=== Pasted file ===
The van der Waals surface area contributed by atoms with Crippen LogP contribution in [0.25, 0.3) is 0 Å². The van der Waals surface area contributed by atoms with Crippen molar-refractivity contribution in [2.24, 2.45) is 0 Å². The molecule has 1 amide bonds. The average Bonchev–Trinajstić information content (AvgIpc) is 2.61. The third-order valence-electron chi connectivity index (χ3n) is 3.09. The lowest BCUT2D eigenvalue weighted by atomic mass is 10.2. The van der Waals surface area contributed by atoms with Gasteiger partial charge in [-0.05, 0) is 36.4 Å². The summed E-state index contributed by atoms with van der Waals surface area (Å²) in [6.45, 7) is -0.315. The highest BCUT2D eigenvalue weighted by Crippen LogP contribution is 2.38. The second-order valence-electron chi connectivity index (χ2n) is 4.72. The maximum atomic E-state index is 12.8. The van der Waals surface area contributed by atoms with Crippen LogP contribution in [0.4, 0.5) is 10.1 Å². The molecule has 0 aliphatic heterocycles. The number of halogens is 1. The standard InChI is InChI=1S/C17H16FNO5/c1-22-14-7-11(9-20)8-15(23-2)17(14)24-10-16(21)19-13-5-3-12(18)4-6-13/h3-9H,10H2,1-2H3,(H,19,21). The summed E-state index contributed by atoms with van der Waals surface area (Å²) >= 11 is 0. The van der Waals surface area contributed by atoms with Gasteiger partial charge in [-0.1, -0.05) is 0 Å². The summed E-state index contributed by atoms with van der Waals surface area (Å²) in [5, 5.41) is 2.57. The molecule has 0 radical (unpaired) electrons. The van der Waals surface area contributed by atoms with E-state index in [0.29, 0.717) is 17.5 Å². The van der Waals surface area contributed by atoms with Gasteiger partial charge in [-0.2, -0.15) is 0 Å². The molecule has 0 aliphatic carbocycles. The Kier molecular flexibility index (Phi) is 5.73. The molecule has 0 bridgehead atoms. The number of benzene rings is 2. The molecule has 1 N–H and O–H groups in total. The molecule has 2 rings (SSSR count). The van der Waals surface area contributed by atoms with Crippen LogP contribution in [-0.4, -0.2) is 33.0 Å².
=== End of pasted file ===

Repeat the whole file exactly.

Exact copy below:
The van der Waals surface area contributed by atoms with Crippen LogP contribution in [0.25, 0.3) is 0 Å². The van der Waals surface area contributed by atoms with Crippen molar-refractivity contribution in [2.24, 2.45) is 0 Å². The molecule has 1 amide bonds. The average Bonchev–Trinajstić information content (AvgIpc) is 2.61. The third-order valence-electron chi connectivity index (χ3n) is 3.09. The lowest BCUT2D eigenvalue weighted by atomic mass is 10.2. The van der Waals surface area contributed by atoms with Gasteiger partial charge in [-0.05, 0) is 36.4 Å². The summed E-state index contributed by atoms with van der Waals surface area (Å²) in [6.45, 7) is -0.315. The highest BCUT2D eigenvalue weighted by Crippen LogP contribution is 2.38. The second-order valence-electron chi connectivity index (χ2n) is 4.72. The maximum atomic E-state index is 12.8. The van der Waals surface area contributed by atoms with Crippen LogP contribution in [0.4, 0.5) is 10.1 Å². The molecule has 0 aliphatic heterocycles. The number of halogens is 1. The standard InChI is InChI=1S/C17H16FNO5/c1-22-14-7-11(9-20)8-15(23-2)17(14)24-10-16(21)19-13-5-3-12(18)4-6-13/h3-9H,10H2,1-2H3,(H,19,21). The summed E-state index contributed by atoms with van der Waals surface area (Å²) >= 11 is 0. The van der Waals surface area contributed by atoms with Gasteiger partial charge in [-0.1, -0.05) is 0 Å². The summed E-state index contributed by atoms with van der Waals surface area (Å²) in [5, 5.41) is 2.57. The molecule has 0 radical (unpaired) electrons. The van der Waals surface area contributed by atoms with E-state index in [0.29, 0.717) is 17.5 Å². The van der Waals surface area contributed by atoms with Gasteiger partial charge in [-0.2, -0.15) is 0 Å². The molecule has 0 aliphatic carbocycles. The Kier molecular flexibility index (Phi) is 5.73. The molecule has 0 bridgehead atoms. The number of benzene rings is 2. The molecule has 1 N–H and O–H groups in total. The molecule has 2 rings (SSSR count). The van der Waals surface area contributed by atoms with Crippen LogP contribution in [-0.4, -0.2) is 33.0 Å².